“In cases like this, we’ll have to go ahead and play background music until after midnight,” he said, adding, “It’s another disappointing thing that I’m finding out about the law from the Compass.”
Mr. De Riso said the aspect of the ban he dislikes most is that it does not apply to hotels. The law states that exempted premises include “areas in hotels which are not open to the general public and with respect to which no charge is made for admission.”
Mr. De Riso added that the ban also hurts local entertainers, who would otherwise be able to use the event to earn extra cash and name recognition.
For establishments that may still be unaware of the ban – or those that may choose to ignore it – the Compass enquired with the Royal Cayman Islands Police Service as to whether it intends to enforce the prohibition on music and dancing.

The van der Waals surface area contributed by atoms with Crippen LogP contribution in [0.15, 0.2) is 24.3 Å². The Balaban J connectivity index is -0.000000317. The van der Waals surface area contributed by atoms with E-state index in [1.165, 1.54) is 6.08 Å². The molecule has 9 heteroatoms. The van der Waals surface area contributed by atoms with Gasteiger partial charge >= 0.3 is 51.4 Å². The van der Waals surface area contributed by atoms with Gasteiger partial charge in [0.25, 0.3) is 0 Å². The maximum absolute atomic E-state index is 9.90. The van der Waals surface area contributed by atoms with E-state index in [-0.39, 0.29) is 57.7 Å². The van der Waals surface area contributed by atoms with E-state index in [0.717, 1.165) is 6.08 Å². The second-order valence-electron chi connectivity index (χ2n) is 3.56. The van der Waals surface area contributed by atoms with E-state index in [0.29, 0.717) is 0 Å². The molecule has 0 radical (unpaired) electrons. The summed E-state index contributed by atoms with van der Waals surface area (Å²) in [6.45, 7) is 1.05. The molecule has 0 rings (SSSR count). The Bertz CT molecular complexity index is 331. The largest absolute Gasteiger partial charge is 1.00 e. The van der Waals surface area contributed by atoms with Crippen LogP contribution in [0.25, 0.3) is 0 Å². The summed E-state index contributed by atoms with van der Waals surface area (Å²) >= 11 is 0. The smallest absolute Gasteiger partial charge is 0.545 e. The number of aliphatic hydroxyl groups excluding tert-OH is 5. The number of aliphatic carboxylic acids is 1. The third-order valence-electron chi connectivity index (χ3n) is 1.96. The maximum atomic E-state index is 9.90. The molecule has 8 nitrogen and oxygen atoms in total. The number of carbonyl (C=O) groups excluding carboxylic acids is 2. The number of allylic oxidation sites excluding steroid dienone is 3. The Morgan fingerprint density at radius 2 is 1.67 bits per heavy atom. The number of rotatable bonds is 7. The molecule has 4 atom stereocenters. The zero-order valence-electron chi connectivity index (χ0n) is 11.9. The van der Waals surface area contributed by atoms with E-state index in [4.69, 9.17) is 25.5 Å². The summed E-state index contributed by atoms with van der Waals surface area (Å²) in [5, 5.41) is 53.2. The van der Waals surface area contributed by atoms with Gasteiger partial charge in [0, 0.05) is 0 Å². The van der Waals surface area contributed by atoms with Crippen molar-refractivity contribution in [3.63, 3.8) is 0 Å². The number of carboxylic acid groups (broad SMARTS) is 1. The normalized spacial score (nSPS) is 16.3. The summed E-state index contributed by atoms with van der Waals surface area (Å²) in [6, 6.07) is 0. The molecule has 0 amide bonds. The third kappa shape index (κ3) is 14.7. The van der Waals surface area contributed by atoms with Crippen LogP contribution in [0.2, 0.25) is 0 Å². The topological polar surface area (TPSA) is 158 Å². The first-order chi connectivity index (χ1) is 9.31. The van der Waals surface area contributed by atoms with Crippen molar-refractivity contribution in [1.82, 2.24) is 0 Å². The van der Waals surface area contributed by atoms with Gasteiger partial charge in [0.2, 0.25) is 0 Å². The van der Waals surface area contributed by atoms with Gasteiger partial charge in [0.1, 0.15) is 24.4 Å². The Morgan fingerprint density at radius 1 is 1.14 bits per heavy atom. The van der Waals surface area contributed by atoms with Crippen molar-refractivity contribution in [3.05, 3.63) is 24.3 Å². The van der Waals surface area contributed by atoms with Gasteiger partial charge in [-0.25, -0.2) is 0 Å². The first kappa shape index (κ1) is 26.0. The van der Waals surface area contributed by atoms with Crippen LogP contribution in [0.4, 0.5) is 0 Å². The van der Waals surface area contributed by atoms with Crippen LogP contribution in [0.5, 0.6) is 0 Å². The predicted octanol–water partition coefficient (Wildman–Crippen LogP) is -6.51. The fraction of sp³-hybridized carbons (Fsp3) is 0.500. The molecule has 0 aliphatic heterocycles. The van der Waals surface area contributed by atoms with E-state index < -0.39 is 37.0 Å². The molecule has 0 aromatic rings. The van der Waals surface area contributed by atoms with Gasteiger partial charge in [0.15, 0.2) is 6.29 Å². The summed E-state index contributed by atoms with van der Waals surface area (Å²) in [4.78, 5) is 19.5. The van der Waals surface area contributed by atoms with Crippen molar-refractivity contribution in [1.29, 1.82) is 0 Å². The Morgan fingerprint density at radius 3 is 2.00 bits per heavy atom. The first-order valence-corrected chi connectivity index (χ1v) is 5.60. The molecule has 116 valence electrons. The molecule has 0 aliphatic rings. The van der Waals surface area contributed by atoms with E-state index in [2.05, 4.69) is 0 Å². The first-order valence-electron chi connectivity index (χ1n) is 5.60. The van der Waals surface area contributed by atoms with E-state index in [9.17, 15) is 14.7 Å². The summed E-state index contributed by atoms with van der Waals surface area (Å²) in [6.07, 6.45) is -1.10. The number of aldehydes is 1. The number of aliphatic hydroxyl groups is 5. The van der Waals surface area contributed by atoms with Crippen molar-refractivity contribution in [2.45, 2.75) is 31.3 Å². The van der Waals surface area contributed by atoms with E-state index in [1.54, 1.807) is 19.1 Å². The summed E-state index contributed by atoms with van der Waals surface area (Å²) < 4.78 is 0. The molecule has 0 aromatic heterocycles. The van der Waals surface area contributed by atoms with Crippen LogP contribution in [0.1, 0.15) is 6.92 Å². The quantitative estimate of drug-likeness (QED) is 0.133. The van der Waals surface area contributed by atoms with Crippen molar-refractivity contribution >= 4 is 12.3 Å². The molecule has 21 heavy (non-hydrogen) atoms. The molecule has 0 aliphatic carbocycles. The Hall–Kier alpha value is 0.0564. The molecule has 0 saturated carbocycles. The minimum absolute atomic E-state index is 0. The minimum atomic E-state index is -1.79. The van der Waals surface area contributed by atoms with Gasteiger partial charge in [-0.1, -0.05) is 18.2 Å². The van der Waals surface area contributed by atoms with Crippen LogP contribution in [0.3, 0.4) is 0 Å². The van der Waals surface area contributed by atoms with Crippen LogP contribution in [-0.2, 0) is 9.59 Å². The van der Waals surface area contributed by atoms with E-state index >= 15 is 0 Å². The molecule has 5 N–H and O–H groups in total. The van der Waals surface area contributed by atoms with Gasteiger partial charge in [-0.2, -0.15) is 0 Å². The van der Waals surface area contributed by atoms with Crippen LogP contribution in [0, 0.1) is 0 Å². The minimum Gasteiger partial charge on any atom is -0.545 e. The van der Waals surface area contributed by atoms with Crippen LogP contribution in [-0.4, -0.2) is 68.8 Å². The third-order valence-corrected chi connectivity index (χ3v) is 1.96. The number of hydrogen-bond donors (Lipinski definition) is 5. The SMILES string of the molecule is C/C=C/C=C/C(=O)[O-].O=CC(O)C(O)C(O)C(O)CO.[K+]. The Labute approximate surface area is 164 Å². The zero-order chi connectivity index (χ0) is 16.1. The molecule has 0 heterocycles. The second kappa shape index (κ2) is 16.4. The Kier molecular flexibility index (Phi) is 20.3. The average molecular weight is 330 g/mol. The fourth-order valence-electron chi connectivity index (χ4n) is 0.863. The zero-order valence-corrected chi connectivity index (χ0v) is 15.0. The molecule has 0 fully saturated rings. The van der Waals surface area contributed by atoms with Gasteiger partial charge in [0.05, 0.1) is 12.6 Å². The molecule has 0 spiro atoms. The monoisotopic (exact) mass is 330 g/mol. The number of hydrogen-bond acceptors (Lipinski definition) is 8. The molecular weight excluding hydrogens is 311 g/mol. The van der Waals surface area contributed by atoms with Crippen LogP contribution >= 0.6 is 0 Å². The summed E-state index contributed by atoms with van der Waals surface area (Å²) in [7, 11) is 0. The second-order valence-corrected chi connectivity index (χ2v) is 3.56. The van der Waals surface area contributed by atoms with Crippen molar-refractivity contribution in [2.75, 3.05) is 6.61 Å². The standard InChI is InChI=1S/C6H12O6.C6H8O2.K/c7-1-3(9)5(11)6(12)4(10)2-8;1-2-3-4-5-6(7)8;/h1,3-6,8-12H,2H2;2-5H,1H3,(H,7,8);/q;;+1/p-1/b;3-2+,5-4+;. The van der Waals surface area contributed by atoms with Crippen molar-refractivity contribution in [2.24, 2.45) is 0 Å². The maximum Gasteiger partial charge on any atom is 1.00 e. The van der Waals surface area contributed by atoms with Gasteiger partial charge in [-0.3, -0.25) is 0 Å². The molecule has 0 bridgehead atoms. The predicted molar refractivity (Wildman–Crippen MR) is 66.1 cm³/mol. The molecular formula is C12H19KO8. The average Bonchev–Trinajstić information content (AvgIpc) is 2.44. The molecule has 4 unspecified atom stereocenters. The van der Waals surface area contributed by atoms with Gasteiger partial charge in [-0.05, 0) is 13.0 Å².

“It is not up to us to comment on the decision itself,” responded police information officer Jacqueline Carpenter, adding, “Our duties are to enforce what the laws are and ensure that we have in place the appropriate resources and plans to ensure public safety.”
The RCIPS has enforced the ban in the past, according to Compass archives.
When New Year’s Eve was on a Saturday in 2005, police reportedly showed up at The Wharf around 11:45 p.m. on Saturday, Dec. 30, to make sure that the premises were vacated before Sunday struck. Former Wharf owner Clemens Guettler said at the time that his business was down more than 50 percent from a typical New Year’s Eve.
The last time New Year’s Eve fell on a Sunday was 2006. That year, government announced in October that music and dancing would not be allowed until 12:01 a.m. on Jan. 1. A Compass article noted that government announced its decision in October “to give the business community ample time to make their holiday plans.”